Anti-Semitism is on the rise and only through clear identification as such can it truly be eradicated. There are several theories: a rise in inflammatory rhetoric and political polarization. Frankly, the cause isn’t nearly as important as the response – or lack thereof. In the last decade, right wing anti-Semitism has grown exponentially more hostile in the echo chambers of the internet, transforming from regurgitated anti-Semitic tropes into widespread dissemination of conspiracy theories, inspiring numerous hate crimes and anti-Semitic incidents. In return, these attacks are met with, at most, verbal criticism from the non-Jewish community. As anti-Jewish hatred skyrockets, it’s simply not enough. 

But anti-Semitism isn’t inherently on one side of the political spectrum – it’s just a tool to unite people under a common Jewish enemy. There’s an innate hypocrisy to leftist anti-Semitism, often disguised as attacking “Zionism, not Jews” as it translates what would otherwise be considered hate-speech into the language of social justice activism. Emotionally charged and inaccurate phrases like “apartheid state” or “ethnic cleansing” are overused to the point that many young, well-meaning liberals don’t even realize they’re parroting the centuries-old anti-Semitic tropes of Jewish replacement and the blood libel. A misplaced sense of moral righteousness lies at the heart of the anti-Zionist movement, making it even more difficult to confront. Beyond the buzzwords and Instagram activism, their words seem exponentially less harmful than the terror attacks from far-right anti-Semites. 

But words have power and an insidious ability to alter our thought processes. Repeating the false claim that “Zionism = Racism” won’t directly harm a Jew in the same way as a neo-Nazi’s bullet, but it has equally dangerous consequences as it delegitimizes the Zionist movement, shaping the public perception of Israel and by extension, the Jewish people, singled out as ineligible for the basic human right of self-determination. Yes, there’s a difference between criticizing the State of Israel and anti-Semitism. But when the rhetoric shifts from critiques of specific Israeli policy into rallying cries for the complete destruction of the country, when Jews in America, many of whom have never even been to Israel, are being attacked in the streets for their perceived Zionism, it crosses the line into Jew-hatred.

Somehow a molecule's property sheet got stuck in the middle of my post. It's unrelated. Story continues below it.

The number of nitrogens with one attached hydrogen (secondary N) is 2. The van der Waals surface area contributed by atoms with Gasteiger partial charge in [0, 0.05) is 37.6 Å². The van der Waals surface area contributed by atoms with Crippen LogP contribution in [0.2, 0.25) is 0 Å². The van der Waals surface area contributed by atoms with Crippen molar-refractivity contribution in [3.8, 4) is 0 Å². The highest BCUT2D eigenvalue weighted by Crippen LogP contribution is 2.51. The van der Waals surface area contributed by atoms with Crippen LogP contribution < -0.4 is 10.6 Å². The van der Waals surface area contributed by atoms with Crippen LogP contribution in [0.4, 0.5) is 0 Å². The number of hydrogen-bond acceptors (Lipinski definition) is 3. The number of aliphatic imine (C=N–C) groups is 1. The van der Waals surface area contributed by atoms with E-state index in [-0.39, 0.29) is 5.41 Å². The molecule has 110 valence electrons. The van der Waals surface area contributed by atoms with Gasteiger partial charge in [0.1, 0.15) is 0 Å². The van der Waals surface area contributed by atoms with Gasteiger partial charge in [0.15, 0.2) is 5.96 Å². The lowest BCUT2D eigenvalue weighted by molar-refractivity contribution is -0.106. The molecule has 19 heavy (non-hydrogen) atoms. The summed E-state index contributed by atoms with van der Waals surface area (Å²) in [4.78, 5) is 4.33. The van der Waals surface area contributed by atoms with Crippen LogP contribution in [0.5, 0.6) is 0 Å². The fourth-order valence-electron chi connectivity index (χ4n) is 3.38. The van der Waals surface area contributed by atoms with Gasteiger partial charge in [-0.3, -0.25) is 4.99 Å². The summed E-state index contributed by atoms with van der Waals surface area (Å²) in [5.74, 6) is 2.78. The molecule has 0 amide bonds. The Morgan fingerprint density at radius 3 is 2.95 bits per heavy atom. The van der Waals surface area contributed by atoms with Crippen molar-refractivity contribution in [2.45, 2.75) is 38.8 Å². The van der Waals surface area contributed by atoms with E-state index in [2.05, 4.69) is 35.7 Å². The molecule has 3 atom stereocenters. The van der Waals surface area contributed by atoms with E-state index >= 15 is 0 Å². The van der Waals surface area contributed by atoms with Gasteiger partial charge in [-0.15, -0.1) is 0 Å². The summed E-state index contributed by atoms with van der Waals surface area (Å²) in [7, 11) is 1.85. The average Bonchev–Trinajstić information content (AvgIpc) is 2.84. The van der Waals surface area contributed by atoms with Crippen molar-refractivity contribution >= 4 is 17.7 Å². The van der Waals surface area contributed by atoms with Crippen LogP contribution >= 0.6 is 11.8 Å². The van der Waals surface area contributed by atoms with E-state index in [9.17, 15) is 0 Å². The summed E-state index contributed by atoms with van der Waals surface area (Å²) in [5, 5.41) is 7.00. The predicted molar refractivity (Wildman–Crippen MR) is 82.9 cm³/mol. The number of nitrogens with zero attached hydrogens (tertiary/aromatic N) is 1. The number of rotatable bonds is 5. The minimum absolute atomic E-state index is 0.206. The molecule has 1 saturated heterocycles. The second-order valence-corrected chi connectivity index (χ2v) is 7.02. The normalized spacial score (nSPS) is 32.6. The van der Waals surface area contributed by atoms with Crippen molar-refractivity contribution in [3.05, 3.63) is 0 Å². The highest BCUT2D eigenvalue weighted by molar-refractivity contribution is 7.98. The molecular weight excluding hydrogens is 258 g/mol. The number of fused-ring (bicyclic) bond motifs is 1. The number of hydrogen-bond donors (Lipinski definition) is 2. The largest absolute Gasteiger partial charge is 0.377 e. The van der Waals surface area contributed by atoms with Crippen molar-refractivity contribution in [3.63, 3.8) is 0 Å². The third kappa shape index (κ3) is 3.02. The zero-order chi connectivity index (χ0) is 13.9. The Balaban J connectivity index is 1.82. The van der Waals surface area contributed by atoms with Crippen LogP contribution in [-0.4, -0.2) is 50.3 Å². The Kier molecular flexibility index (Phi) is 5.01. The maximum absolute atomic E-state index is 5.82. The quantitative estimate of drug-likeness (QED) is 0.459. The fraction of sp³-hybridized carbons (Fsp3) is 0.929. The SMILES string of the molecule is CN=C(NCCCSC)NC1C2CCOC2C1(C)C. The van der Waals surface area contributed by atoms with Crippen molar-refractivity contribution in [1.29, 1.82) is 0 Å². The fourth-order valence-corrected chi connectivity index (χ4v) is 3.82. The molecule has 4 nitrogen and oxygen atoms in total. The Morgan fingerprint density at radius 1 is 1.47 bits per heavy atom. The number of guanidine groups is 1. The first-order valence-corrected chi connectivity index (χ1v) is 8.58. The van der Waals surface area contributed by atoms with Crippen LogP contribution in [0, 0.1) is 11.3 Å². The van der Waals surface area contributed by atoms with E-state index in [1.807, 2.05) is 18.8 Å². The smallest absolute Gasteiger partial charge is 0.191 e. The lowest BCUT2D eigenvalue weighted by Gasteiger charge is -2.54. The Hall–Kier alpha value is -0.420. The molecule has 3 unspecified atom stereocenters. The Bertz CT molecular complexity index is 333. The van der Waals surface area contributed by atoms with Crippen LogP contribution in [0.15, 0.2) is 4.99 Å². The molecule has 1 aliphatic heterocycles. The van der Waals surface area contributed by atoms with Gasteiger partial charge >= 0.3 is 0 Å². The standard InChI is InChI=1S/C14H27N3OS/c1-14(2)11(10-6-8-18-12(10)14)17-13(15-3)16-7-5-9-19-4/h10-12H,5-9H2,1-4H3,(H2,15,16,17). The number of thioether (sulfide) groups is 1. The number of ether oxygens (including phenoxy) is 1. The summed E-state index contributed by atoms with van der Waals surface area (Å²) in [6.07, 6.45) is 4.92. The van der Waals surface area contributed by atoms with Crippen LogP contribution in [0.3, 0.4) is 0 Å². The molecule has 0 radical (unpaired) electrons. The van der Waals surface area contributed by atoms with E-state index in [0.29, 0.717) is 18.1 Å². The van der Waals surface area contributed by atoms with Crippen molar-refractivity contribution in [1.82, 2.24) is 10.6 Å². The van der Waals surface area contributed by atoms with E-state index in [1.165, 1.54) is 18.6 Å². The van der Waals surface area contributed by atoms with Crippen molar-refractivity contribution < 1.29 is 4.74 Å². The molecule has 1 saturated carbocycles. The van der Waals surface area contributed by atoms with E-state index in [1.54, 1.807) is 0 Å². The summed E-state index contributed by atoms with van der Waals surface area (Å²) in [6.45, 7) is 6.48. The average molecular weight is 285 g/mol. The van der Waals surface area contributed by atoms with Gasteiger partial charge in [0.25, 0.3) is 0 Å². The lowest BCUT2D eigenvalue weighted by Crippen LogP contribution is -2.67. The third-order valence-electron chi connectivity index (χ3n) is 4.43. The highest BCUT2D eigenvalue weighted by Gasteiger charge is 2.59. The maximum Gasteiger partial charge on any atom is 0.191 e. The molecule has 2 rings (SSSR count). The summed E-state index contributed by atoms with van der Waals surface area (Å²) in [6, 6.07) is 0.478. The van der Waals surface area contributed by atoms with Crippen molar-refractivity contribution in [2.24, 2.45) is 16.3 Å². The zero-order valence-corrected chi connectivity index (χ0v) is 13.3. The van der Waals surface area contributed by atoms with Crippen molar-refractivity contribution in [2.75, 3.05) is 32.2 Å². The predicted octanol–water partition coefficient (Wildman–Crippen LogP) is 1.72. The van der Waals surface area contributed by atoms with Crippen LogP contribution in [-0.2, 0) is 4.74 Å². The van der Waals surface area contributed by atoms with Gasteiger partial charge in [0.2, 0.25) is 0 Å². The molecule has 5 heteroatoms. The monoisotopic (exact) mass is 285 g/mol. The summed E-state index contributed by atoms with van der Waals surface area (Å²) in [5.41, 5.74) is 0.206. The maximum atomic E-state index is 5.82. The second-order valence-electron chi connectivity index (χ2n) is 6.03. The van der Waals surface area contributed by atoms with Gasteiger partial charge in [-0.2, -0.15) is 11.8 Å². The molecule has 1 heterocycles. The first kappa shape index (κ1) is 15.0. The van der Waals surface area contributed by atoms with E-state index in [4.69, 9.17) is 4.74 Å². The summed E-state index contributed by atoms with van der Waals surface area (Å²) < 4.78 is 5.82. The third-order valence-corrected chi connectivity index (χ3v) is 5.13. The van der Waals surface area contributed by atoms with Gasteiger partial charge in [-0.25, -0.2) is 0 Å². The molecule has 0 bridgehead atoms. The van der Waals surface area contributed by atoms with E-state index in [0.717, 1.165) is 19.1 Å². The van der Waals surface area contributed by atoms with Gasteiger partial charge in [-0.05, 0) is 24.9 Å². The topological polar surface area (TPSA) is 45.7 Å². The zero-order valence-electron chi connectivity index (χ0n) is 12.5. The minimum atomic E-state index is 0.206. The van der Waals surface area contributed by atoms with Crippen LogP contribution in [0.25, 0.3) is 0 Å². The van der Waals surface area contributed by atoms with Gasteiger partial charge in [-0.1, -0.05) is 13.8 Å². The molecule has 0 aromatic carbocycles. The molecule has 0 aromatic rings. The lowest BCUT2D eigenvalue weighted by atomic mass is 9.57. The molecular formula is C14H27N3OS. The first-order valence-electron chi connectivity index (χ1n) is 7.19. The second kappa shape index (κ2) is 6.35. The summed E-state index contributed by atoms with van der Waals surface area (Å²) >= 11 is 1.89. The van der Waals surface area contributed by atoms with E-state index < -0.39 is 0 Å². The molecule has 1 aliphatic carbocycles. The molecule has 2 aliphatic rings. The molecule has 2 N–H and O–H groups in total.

But anti-Semitism isn’t just a Jewish issue, and it isn’t just hate crimes. It transcends isolated incidents and fringe conspiracy theorists to strike at the heart of a democratic system of governance. The rise of anti-Semitism is a signal of social failure, its very existence incompatible with the social equality essential to liberalism. Its bigotry deconstructs democracy, framing government actions as a conspiracy run by a shadowy cabal (a word derived from kabbalah) of Jewish elites. It transforms Jews into a cultural Other, defined solely by social alienation on account of an intrinsic “Jewishness.”

A society that normalizes anti-Semitism is a society which accepts individuals as inferior by virtue of ethnicity, religion, or culture. It’s a society that spits in the face of social values such as tolerance and equality and creates an “Us versus Them” culture. Anti-Semitism isolates us from each other, from community participation. Anti-Jewish hatred kills Jews, but it also kills society.

So how do we fight this hate? 

The first step towards preventing anti-Semitism is identifying its existence. We have a responsibility to establish a clear understanding of what constitutes an act of anti-Semitism, identify harmful rhetoric and dog whistles, and understand the structural anti-Semitism of Western society. As anti-Semitism isn’t just a Jewish problem, we need to cultivate partnerships with non-Jews and inform them about the patterns of anti-Semitic discourse. 

After defining acts of anti-Semitism, they need to be honestly addressed and dealt with as a form of hate crime. Authorities should be held accountable – by Jews and non-Jews alike – for their reactions, or lack thereof, toward anti-Semitic incidents. Finally, we can engage in discussions with the people around us and share our personal experiences with anti-Semitism. 

In the face of hatred, we can either remain silent or stand up and fight anti-Semitism. And now, more than ever, it is time to fight.